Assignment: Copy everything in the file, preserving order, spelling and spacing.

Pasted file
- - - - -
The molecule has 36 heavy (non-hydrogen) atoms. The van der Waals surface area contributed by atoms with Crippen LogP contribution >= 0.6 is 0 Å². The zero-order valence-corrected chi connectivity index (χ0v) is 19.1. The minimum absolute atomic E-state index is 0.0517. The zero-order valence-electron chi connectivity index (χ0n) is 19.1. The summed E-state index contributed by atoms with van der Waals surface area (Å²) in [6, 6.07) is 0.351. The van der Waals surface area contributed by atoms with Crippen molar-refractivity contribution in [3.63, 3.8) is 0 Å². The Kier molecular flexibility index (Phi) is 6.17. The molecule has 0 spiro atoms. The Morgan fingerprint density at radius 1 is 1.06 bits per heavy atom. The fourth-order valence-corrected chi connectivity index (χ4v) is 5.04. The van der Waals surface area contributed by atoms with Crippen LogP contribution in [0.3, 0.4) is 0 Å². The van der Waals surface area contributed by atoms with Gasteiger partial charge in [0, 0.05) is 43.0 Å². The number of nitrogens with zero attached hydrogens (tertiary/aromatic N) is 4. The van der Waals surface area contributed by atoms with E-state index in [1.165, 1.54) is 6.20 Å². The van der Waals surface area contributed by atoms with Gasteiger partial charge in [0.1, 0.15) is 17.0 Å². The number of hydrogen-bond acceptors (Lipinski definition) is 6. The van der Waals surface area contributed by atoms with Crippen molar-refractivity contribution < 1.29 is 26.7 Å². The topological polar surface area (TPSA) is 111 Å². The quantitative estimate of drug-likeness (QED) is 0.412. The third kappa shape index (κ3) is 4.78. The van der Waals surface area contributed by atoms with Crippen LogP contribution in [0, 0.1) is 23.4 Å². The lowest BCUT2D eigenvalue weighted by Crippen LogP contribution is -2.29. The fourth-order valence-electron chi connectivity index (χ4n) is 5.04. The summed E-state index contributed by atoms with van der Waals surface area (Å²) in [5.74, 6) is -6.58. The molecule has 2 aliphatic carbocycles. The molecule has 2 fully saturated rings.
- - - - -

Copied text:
The molecule has 36 heavy (non-hydrogen) atoms. The van der Waals surface area contributed by atoms with Crippen LogP contribution >= 0.6 is 0 Å². The zero-order valence-corrected chi connectivity index (χ0v) is 19.1. The minimum absolute atomic E-state index is 0.0517. The zero-order valence-electron chi connectivity index (χ0n) is 19.1. The summed E-state index contributed by atoms with van der Waals surface area (Å²) in [6, 6.07) is 0.351. The van der Waals surface area contributed by atoms with Crippen molar-refractivity contribution in [3.63, 3.8) is 0 Å². The Kier molecular flexibility index (Phi) is 6.17. The molecule has 0 spiro atoms. The Morgan fingerprint density at radius 1 is 1.06 bits per heavy atom. The fourth-order valence-corrected chi connectivity index (χ4v) is 5.04. The van der Waals surface area contributed by atoms with Crippen LogP contribution in [0.3, 0.4) is 0 Å². The van der Waals surface area contributed by atoms with Gasteiger partial charge in [0, 0.05) is 43.0 Å². The number of nitrogens with zero attached hydrogens (tertiary/aromatic N) is 4. The van der Waals surface area contributed by atoms with E-state index in [1.165, 1.54) is 6.20 Å². The van der Waals surface area contributed by atoms with Gasteiger partial charge in [0.1, 0.15) is 17.0 Å². The number of hydrogen-bond acceptors (Lipinski definition) is 6. The van der Waals surface area contributed by atoms with Crippen molar-refractivity contribution < 1.29 is 26.7 Å². The topological polar surface area (TPSA) is 111 Å². The quantitative estimate of drug-likeness (QED) is 0.412. The third kappa shape index (κ3) is 4.78. The van der Waals surface area contributed by atoms with Crippen LogP contribution in [0, 0.1) is 23.4 Å². The lowest BCUT2D eigenvalue weighted by Crippen LogP contribution is -2.29. The fourth-order valence-electron chi connectivity index (χ4n) is 5.04. The summed E-state index contributed by atoms with van der Waals surface area (Å²) in [5.74, 6) is -6.58. The molecule has 2 aliphatic carbocycles. The molecule has 2 fully saturated rings.